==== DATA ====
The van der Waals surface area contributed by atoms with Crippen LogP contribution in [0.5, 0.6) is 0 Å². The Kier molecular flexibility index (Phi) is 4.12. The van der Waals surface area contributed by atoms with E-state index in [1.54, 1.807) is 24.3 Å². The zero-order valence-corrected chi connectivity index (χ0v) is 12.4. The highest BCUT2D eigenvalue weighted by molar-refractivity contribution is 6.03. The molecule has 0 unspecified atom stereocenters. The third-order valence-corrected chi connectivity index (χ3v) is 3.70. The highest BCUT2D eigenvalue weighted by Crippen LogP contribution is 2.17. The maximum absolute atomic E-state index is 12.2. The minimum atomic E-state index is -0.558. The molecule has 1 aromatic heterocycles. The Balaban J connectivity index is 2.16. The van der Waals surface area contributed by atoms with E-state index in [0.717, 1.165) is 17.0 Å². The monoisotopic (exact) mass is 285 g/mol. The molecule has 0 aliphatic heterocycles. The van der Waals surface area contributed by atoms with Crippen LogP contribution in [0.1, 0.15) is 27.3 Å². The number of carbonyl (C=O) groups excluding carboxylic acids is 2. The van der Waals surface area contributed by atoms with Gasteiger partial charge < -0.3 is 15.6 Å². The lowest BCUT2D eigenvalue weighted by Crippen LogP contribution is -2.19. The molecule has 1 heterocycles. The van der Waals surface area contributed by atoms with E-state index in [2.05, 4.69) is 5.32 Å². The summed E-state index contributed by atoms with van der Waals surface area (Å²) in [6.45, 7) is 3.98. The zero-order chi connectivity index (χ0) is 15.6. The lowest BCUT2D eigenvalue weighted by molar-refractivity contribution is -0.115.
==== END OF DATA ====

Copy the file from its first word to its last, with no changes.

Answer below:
The van der Waals surface area contributed by atoms with Crippen LogP contribution in [0.5, 0.6) is 0 Å². The Kier molecular flexibility index (Phi) is 4.12. The van der Waals surface area contributed by atoms with E-state index in [1.54, 1.807) is 24.3 Å². The zero-order valence-corrected chi connectivity index (χ0v) is 12.4. The highest BCUT2D eigenvalue weighted by molar-refractivity contribution is 6.03. The molecule has 0 unspecified atom stereocenters. The third-order valence-corrected chi connectivity index (χ3v) is 3.70. The highest BCUT2D eigenvalue weighted by Crippen LogP contribution is 2.17. The maximum absolute atomic E-state index is 12.2. The minimum atomic E-state index is -0.558. The molecule has 1 aromatic heterocycles. The Balaban J connectivity index is 2.16. The van der Waals surface area contributed by atoms with E-state index in [0.717, 1.165) is 17.0 Å². The monoisotopic (exact) mass is 285 g/mol. The molecule has 0 aliphatic heterocycles. The van der Waals surface area contributed by atoms with Crippen LogP contribution in [0.1, 0.15) is 27.3 Å². The number of carbonyl (C=O) groups excluding carboxylic acids is 2. The van der Waals surface area contributed by atoms with Gasteiger partial charge < -0.3 is 15.6 Å². The lowest BCUT2D eigenvalue weighted by Crippen LogP contribution is -2.19. The molecule has 1 heterocycles. The van der Waals surface area contributed by atoms with E-state index in [2.05, 4.69) is 5.32 Å². The summed E-state index contributed by atoms with van der Waals surface area (Å²) in [6.45, 7) is 3.98. The zero-order chi connectivity index (χ0) is 15.6. The lowest BCUT2D eigenvalue weighted by molar-refractivity contribution is -0.115.